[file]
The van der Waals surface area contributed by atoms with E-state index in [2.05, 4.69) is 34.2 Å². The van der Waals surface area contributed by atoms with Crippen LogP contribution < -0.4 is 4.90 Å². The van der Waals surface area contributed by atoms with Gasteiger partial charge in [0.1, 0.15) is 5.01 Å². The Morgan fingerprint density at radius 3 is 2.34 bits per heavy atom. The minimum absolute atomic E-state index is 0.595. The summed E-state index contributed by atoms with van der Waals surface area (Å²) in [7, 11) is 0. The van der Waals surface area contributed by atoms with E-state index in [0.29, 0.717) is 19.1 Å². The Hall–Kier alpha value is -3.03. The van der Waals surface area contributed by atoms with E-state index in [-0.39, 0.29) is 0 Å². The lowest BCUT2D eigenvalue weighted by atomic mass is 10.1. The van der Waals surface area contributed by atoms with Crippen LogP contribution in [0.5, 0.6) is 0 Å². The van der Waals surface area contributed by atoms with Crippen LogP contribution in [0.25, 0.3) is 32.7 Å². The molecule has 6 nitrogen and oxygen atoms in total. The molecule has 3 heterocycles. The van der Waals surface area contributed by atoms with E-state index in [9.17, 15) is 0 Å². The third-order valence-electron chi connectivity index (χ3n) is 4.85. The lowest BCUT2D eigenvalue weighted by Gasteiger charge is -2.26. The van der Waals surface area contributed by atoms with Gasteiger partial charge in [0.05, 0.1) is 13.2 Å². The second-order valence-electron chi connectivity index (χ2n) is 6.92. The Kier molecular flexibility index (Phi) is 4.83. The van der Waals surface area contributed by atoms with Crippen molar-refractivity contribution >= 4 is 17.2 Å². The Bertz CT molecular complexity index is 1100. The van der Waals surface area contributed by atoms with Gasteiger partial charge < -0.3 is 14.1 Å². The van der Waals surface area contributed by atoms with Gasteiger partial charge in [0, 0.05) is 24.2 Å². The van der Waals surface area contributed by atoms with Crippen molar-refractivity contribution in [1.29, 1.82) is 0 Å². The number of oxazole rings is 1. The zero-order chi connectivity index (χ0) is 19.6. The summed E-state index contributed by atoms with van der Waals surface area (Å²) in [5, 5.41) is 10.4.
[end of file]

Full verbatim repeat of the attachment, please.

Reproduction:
The van der Waals surface area contributed by atoms with E-state index in [2.05, 4.69) is 34.2 Å². The van der Waals surface area contributed by atoms with Crippen LogP contribution < -0.4 is 4.90 Å². The van der Waals surface area contributed by atoms with Gasteiger partial charge in [0.1, 0.15) is 5.01 Å². The Morgan fingerprint density at radius 3 is 2.34 bits per heavy atom. The minimum absolute atomic E-state index is 0.595. The summed E-state index contributed by atoms with van der Waals surface area (Å²) in [7, 11) is 0. The van der Waals surface area contributed by atoms with E-state index in [0.29, 0.717) is 19.1 Å². The Hall–Kier alpha value is -3.03. The van der Waals surface area contributed by atoms with E-state index in [-0.39, 0.29) is 0 Å². The lowest BCUT2D eigenvalue weighted by atomic mass is 10.1. The van der Waals surface area contributed by atoms with Crippen LogP contribution in [0.5, 0.6) is 0 Å². The van der Waals surface area contributed by atoms with Crippen LogP contribution in [0.25, 0.3) is 32.7 Å². The molecule has 6 nitrogen and oxygen atoms in total. The molecule has 3 heterocycles. The van der Waals surface area contributed by atoms with E-state index in [9.17, 15) is 0 Å². The third-order valence-electron chi connectivity index (χ3n) is 4.85. The lowest BCUT2D eigenvalue weighted by Gasteiger charge is -2.26. The van der Waals surface area contributed by atoms with Gasteiger partial charge in [0.05, 0.1) is 13.2 Å². The second-order valence-electron chi connectivity index (χ2n) is 6.92. The Kier molecular flexibility index (Phi) is 4.83. The van der Waals surface area contributed by atoms with Crippen molar-refractivity contribution >= 4 is 17.2 Å². The Bertz CT molecular complexity index is 1100. The van der Waals surface area contributed by atoms with Gasteiger partial charge < -0.3 is 14.1 Å². The van der Waals surface area contributed by atoms with Gasteiger partial charge in [0, 0.05) is 24.2 Å². The van der Waals surface area contributed by atoms with Crippen molar-refractivity contribution in [1.29, 1.82) is 0 Å². The number of oxazole rings is 1. The zero-order chi connectivity index (χ0) is 19.6. The summed E-state index contributed by atoms with van der Waals surface area (Å²) in [5, 5.41) is 10.4.